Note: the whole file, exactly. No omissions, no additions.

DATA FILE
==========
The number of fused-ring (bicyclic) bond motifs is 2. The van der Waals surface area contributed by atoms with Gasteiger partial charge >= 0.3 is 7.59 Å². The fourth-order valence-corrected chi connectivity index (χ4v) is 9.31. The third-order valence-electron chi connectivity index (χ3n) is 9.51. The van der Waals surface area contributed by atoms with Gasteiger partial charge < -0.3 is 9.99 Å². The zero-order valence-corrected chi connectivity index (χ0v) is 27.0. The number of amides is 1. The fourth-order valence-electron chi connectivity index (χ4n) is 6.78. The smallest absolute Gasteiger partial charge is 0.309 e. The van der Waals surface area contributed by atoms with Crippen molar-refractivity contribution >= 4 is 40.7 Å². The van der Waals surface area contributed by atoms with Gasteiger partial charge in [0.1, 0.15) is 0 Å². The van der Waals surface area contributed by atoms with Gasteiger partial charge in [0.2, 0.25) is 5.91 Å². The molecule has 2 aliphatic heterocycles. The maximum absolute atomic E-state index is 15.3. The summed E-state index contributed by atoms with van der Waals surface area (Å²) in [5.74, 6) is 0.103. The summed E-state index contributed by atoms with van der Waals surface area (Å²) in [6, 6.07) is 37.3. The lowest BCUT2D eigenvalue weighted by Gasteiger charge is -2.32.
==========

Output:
The number of fused-ring (bicyclic) bond motifs is 2. The van der Waals surface area contributed by atoms with Gasteiger partial charge >= 0.3 is 7.59 Å². The fourth-order valence-corrected chi connectivity index (χ4v) is 9.31. The third-order valence-electron chi connectivity index (χ3n) is 9.51. The van der Waals surface area contributed by atoms with Gasteiger partial charge < -0.3 is 9.99 Å². The zero-order valence-corrected chi connectivity index (χ0v) is 27.0. The number of amides is 1. The fourth-order valence-electron chi connectivity index (χ4n) is 6.78. The smallest absolute Gasteiger partial charge is 0.309 e. The van der Waals surface area contributed by atoms with Crippen molar-refractivity contribution >= 4 is 40.7 Å². The van der Waals surface area contributed by atoms with Gasteiger partial charge in [0.1, 0.15) is 0 Å². The van der Waals surface area contributed by atoms with Gasteiger partial charge in [0.2, 0.25) is 5.91 Å². The molecule has 2 aliphatic heterocycles. The maximum absolute atomic E-state index is 15.3. The summed E-state index contributed by atoms with van der Waals surface area (Å²) in [5.74, 6) is 0.103. The summed E-state index contributed by atoms with van der Waals surface area (Å²) in [6, 6.07) is 37.3. The lowest BCUT2D eigenvalue weighted by Gasteiger charge is -2.32.